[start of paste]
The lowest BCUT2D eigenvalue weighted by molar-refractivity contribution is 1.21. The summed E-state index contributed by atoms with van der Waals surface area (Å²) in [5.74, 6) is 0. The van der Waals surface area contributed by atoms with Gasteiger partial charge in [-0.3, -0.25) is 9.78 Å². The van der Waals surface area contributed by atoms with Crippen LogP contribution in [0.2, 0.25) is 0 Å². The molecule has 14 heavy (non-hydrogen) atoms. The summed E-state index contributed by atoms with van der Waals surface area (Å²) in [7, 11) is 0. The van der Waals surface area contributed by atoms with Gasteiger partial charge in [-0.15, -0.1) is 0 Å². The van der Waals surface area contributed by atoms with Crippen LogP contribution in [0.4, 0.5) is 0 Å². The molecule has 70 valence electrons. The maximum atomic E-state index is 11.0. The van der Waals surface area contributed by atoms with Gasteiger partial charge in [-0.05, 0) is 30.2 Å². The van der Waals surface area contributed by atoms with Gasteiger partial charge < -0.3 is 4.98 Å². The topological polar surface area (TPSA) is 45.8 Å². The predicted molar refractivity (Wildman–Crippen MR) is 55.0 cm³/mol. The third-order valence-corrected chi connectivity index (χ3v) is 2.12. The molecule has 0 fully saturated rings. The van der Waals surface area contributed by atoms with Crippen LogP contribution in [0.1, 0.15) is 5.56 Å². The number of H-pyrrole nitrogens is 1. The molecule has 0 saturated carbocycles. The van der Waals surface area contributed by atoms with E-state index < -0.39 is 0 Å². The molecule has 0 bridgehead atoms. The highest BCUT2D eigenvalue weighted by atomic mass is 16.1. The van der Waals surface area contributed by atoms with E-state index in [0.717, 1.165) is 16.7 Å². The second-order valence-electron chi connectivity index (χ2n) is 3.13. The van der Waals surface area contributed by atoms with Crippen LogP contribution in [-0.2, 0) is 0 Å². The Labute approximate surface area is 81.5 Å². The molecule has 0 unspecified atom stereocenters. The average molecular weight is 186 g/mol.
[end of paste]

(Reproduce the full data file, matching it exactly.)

The lowest BCUT2D eigenvalue weighted by molar-refractivity contribution is 1.21. The summed E-state index contributed by atoms with van der Waals surface area (Å²) in [5.74, 6) is 0. The van der Waals surface area contributed by atoms with Gasteiger partial charge in [-0.3, -0.25) is 9.78 Å². The van der Waals surface area contributed by atoms with Crippen LogP contribution in [0.2, 0.25) is 0 Å². The molecule has 14 heavy (non-hydrogen) atoms. The summed E-state index contributed by atoms with van der Waals surface area (Å²) in [7, 11) is 0. The van der Waals surface area contributed by atoms with Gasteiger partial charge in [-0.15, -0.1) is 0 Å². The van der Waals surface area contributed by atoms with Crippen LogP contribution in [0.4, 0.5) is 0 Å². The molecule has 70 valence electrons. The maximum atomic E-state index is 11.0. The van der Waals surface area contributed by atoms with Gasteiger partial charge in [-0.05, 0) is 30.2 Å². The van der Waals surface area contributed by atoms with Gasteiger partial charge < -0.3 is 4.98 Å². The topological polar surface area (TPSA) is 45.8 Å². The predicted molar refractivity (Wildman–Crippen MR) is 55.0 cm³/mol. The third-order valence-corrected chi connectivity index (χ3v) is 2.12. The molecule has 0 fully saturated rings. The van der Waals surface area contributed by atoms with Crippen LogP contribution in [0.1, 0.15) is 5.56 Å². The number of H-pyrrole nitrogens is 1. The molecule has 0 saturated carbocycles. The van der Waals surface area contributed by atoms with E-state index < -0.39 is 0 Å². The molecule has 0 bridgehead atoms. The highest BCUT2D eigenvalue weighted by atomic mass is 16.1. The van der Waals surface area contributed by atoms with E-state index in [0.717, 1.165) is 16.7 Å². The second-order valence-electron chi connectivity index (χ2n) is 3.13. The van der Waals surface area contributed by atoms with Crippen LogP contribution in [-0.2, 0) is 0 Å². The Labute approximate surface area is 81.5 Å². The molecule has 0 unspecified atom stereocenters. The average molecular weight is 186 g/mol.